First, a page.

“You’ll see enacted by our finest actors / The underworld’s most fabled malefactors!
The Resistible Rise of Arturo Ui, is very rarely done. This 1941 play by the German playwright Bertolt Brecht chronicles the rise of Arturo Ui, a satirical vaudevillian piece about the rise of Adolf Hitler and the Nazi Party. Ui, is a fictional 1930s Chicago mobster, who attempts to control the cauliflower racket by ruthlessly disposing of the opposition, including friends. Ui representing Hitler, his henchman Ernesto Roma (Eddie Cooper) representing Ernst Röhm, the head of the Nazi brownshirts; Dogsborough (Christopher Gurr) representing General von Hindenburg, a hero of World War I and the President of the Weimar Republic (his name is a pun on the German Hund and Burg); Emanuele Giri (Elizabeth A. Dvis) representing Hermann Göring, a World War I flying ace who was Hitler’s second in command; Giuseppe Givola (Thomas Sesma) representing the master propagandist Joseph Goebbels; the Cauliflower Trust (Maria Kakkar and George Abud) representing the Prussian Junkers; the fate of the town of Cicero (Omoze Idehenre) standing for the Anschluss, which brought Austria into the Third Reich; and so on. In addition, every scene in the play is based, albeit sometimes very loosely, on a real event, for example the warehouse fire which represents the Reichstag fire, and the Dock Aid Scandal which represents the Osthilfeskandal (Eastern Aid) scandal. The play is similar in some respects to the film The Great Dictator (1940), which also featured an absurd parody of Hitler (“Adenoid Hynkel”) by Charlie Chaplin, Brecht’s favorite film actor.
John Doyle, wrote in the press release, “Everyday I read the play, I think, I hear these words on CNN as I read them on the page.” And there is little doubt that you will draw comparisons to the political corruption this country is in.
Plotting, scheming and corruption are at an all time high. The company of actors play a multitude of roles as they start from behind a metal fence. The language, in rhyme hides the evil that lurks no matter what way you turn. And if that weren’t enough, Shakespearean references are there at your disposal. Directed by John Doyle like a vaudevillian flick, he uses narrators and choruses and you get the feeling that this fascism is being portrayed subtly right before your blinded eyes.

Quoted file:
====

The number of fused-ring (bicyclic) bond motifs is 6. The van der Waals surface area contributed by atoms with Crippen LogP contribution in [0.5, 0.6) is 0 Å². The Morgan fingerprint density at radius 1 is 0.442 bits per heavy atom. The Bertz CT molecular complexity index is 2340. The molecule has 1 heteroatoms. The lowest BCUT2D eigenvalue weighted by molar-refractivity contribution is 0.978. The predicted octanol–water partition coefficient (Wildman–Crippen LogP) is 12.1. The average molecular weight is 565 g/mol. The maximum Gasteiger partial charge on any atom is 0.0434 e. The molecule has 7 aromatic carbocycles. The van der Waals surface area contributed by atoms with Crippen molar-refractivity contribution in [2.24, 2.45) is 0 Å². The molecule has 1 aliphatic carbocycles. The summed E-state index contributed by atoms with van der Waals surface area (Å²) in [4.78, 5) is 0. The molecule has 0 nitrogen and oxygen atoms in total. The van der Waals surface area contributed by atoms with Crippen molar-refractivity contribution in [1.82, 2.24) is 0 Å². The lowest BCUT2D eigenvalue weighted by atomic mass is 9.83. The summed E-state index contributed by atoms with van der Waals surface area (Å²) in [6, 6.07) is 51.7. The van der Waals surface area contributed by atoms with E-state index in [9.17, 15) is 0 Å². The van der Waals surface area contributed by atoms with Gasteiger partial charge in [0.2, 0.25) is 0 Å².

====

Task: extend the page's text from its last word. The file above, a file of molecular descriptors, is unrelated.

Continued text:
Esparza is at the top of his game playing Ui. With his intonations, stance and walk, you will be unable to take your eyes off him. He is narcissistic all smiles and good intentions and a psychopath with his next breath ready to terminate those who do not see his way. He is that monster that we all fear will sneak back in and World War III will begin or has it in an underhanded psychological way? The rest of the cast plays more than 30 characters Elizabeth A. Davis excels as a gum-smacking assassin who collects the hats of her victims. Cooper and Sesma), also stand out, though the cast is the perfect ensemble.
Everything is kept stark, from the monochromatic street wear by Ann Hould-Ward, to the bare steel of industrial chain link, plastic folding tables, metal folding chairs designed by Doyle. To keep us just a little off key fluorescent lights taken care of by Jane Cox and Tess James. When a scene is done the word lights is said and the room goes back to regular lighting.
This is a cautionary tale, but will we head it? Hitler was voted in with a 98% of the populace giving him their support. Something to think about.
The Resistible Rise of Arturo Ui: Classic Stage Company, 136 East 13th, through December 22.